HORICON, Wis. - Nine whooping crane chicks will soon take to the skies and migrate to southeastern states at the end of October as efforts continue to restore the endangered species to the eastern United States.
The cranes, which are hatched and raised in captivity at the International Crane Foundation near Baraboo, are reared by costumed biologists resembling cranes. The whooping crane chicks are part of the direct autumn release project conducted by the Whooping Crane Eastern Partnership, a coalition of government agencies and non-profit organizations. These chicks learn their migration route by following older birds that have successfully migrated in the past.
In addition, following months of preparation and training, eight other whooping crane chicks were released from the White River Marsh State Wildlife Area and began their migration journey behind an ultralight plane. On the second day of October, winds were light, skies were clear and there was no fog, which created ideal conditions for the flock to launch and begin their way south, according to Operation Migration, a member partnership.
"We're excited for the direct autumn release birds to take off and hope the good weather holds for the ultra-light led birds. We're looking forward to following their first journey south to warmer weather," said Davin Lopez, whooping crane coordinator for the Department of Natural Resources. "The DNR is once again pleased to be a part of the efforts to restore whooping cranes to eastern North America."
Every summer, whooping crane chicks are conditioned to follow the ultralight aircraft. This year's flock was raised in Maryland before being brought to Wisconsin and trained to follow the plane as a surrogate parent, according to Lopez. This technique repeatedly proves effective because of the birds' natural instinct to imprint on the first creature that nurtures it.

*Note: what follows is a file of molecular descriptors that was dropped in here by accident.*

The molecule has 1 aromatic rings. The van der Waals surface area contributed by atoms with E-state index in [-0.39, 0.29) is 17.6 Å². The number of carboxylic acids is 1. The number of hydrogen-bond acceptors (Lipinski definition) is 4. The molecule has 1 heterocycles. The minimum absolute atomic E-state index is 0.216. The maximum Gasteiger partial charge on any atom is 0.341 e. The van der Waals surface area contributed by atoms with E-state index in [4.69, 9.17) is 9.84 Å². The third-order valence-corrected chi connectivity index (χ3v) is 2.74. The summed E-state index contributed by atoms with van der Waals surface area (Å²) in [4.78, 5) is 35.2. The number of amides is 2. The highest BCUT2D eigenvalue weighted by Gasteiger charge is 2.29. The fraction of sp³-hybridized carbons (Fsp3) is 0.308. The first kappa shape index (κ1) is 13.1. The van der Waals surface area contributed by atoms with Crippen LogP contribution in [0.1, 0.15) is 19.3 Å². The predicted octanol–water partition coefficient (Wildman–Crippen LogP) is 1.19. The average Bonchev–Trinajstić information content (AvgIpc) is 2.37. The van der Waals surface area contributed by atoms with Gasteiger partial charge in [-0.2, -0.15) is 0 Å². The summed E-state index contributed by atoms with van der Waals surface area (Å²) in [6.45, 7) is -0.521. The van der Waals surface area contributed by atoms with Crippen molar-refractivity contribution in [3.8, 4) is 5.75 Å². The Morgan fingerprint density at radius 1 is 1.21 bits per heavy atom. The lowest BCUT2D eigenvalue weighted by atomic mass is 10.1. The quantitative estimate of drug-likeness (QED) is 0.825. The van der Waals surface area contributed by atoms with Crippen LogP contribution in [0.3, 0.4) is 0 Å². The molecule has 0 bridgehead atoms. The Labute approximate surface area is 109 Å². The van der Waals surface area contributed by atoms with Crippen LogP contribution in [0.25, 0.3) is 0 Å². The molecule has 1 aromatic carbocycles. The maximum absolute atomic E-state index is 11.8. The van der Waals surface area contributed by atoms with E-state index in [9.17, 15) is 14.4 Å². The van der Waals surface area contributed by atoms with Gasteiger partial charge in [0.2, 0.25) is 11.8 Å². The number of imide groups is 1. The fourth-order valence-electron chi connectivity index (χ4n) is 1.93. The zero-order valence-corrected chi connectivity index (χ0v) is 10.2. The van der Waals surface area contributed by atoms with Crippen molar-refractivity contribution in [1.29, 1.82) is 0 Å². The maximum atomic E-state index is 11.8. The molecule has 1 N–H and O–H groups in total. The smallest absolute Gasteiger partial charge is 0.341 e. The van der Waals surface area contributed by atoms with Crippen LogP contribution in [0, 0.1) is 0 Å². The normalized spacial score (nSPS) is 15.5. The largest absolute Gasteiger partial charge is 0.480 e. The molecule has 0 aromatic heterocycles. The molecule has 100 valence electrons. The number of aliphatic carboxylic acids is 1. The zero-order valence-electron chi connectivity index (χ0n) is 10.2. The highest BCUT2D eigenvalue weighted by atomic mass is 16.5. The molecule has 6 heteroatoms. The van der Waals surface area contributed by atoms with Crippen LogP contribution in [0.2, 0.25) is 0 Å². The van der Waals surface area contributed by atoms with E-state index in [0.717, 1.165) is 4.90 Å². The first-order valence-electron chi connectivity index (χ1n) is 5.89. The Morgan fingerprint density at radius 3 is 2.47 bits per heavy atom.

The two release methods, conditioning the chicks to follow behind an ultralight plane and directly releasing young birds as a group in the company of adult birds, are being used to increase the odds that crane chicks will successfully learn the migration routes, continue them in subsequent years and behave like wild birds.
Migration can take anywhere from six to 16 weeks depending on the exact route and weather conditions, Lopez says. First migration is one of many critical life stages for the birds. Follow this year's ultralight flock and stay connected with their journey through the Operation Migration Website. operationmigration.org/InTheField. For more updates on the other birds' progress, visit the Whooping Crane Eastern Partnership website www.bringbackthecranes.org (both links exit DNR).
Since 1999, DNR has played a major role in efforts to restore a migratory whooping crane population in eastern North America. The department is a founding member of the Whooping Crane Eastern Partnership and the summer breeding area is in Wisconsin, Lopez says.
Before these efforts to establish a flock in the eastern U.S. began, only one migratory population of whooping cranes existed in the wild, raising concerns that any catastrophic event could have completely eliminated the species. There are now 101 whooping cranes in the eastern migratory flock because of the partnership's efforts and nearly 500 total including non-migratory flocks.
People who have more questions about cranes or are interested in the release techniques and research can join the DNR and partners on Oct. 31 at noon for a live online chat exclusively discussing and answering questions regarding whooping cranes. People from all over are encouraged and welcomed to join in the conversation, Lopez says.
Partners participating in the online chat include Joan Garland, outreach coordinator for the International Crane Foundation, and Heather Ray, the associate director of development for Operation Migration.
To participate, visit the DNR home page, dnr.wi.gov, and look for the box on the right to enter the chat, or search the phrase "ask the experts." Or join the conversation on DNR's Facebook page, www.facebook.com/WIDNR, by clicking the "Cover it Live Chat" box on the top of the page.
FOR MORE INFORMATION CONTACT: Davin Lopez, DNR, 608-266-0837